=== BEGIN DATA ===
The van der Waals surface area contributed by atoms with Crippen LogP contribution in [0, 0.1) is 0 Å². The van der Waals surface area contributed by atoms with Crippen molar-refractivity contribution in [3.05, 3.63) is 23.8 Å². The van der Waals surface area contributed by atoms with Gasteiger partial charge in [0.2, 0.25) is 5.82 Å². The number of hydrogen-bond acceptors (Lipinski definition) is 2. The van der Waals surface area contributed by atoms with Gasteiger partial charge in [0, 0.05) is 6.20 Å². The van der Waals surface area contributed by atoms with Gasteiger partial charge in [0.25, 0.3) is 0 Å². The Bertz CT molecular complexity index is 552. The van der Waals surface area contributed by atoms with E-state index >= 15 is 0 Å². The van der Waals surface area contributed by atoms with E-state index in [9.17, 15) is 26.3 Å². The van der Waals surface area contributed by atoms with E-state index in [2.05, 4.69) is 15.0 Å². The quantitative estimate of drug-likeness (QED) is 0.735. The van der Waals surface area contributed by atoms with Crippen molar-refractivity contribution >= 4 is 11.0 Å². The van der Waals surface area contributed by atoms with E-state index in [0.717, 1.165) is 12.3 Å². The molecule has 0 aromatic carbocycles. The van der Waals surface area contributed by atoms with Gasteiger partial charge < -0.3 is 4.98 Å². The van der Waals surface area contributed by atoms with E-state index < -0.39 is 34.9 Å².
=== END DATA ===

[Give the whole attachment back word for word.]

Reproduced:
The van der Waals surface area contributed by atoms with Crippen LogP contribution in [0, 0.1) is 0 Å². The van der Waals surface area contributed by atoms with Crippen molar-refractivity contribution in [3.05, 3.63) is 23.8 Å². The van der Waals surface area contributed by atoms with Gasteiger partial charge in [0.2, 0.25) is 5.82 Å². The number of hydrogen-bond acceptors (Lipinski definition) is 2. The van der Waals surface area contributed by atoms with Gasteiger partial charge in [0, 0.05) is 6.20 Å². The van der Waals surface area contributed by atoms with Gasteiger partial charge in [0.25, 0.3) is 0 Å². The Bertz CT molecular complexity index is 552. The van der Waals surface area contributed by atoms with E-state index >= 15 is 0 Å². The van der Waals surface area contributed by atoms with E-state index in [9.17, 15) is 26.3 Å². The van der Waals surface area contributed by atoms with E-state index in [2.05, 4.69) is 15.0 Å². The quantitative estimate of drug-likeness (QED) is 0.735. The van der Waals surface area contributed by atoms with Crippen molar-refractivity contribution >= 4 is 11.0 Å². The van der Waals surface area contributed by atoms with E-state index in [0.717, 1.165) is 12.3 Å². The molecule has 0 aromatic carbocycles. The van der Waals surface area contributed by atoms with Gasteiger partial charge < -0.3 is 4.98 Å². The van der Waals surface area contributed by atoms with E-state index < -0.39 is 34.9 Å².